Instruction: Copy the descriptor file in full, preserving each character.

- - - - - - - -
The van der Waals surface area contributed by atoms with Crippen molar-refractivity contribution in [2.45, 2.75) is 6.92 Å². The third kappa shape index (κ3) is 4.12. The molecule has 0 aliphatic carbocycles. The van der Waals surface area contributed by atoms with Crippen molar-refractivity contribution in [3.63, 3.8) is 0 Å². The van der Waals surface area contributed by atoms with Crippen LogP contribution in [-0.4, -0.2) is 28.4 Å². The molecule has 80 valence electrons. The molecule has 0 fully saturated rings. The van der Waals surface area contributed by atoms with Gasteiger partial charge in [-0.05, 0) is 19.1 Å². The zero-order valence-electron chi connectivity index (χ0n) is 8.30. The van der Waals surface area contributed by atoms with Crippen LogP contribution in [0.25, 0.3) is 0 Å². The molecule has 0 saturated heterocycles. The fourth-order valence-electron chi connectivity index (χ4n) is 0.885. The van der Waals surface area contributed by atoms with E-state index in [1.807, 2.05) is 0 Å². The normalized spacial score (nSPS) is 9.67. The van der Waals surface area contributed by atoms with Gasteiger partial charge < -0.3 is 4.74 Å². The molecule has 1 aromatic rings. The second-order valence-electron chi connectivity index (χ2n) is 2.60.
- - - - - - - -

The van der Waals surface area contributed by atoms with Crippen molar-refractivity contribution in [2.45, 2.75) is 6.92 Å². The third kappa shape index (κ3) is 4.12. The molecule has 0 aliphatic carbocycles. The van der Waals surface area contributed by atoms with Crippen molar-refractivity contribution in [3.63, 3.8) is 0 Å². The van der Waals surface area contributed by atoms with Crippen LogP contribution in [-0.4, -0.2) is 28.4 Å². The molecule has 80 valence electrons. The molecule has 0 fully saturated rings. The van der Waals surface area contributed by atoms with Gasteiger partial charge in [-0.05, 0) is 19.1 Å². The zero-order valence-electron chi connectivity index (χ0n) is 8.30. The van der Waals surface area contributed by atoms with Crippen LogP contribution in [0.25, 0.3) is 0 Å². The molecule has 0 saturated heterocycles. The fourth-order valence-electron chi connectivity index (χ4n) is 0.885. The van der Waals surface area contributed by atoms with E-state index in [1.807, 2.05) is 0 Å². The normalized spacial score (nSPS) is 9.67. The van der Waals surface area contributed by atoms with Gasteiger partial charge < -0.3 is 4.74 Å². The molecule has 1 aromatic rings. The second-order valence-electron chi connectivity index (χ2n) is 2.60.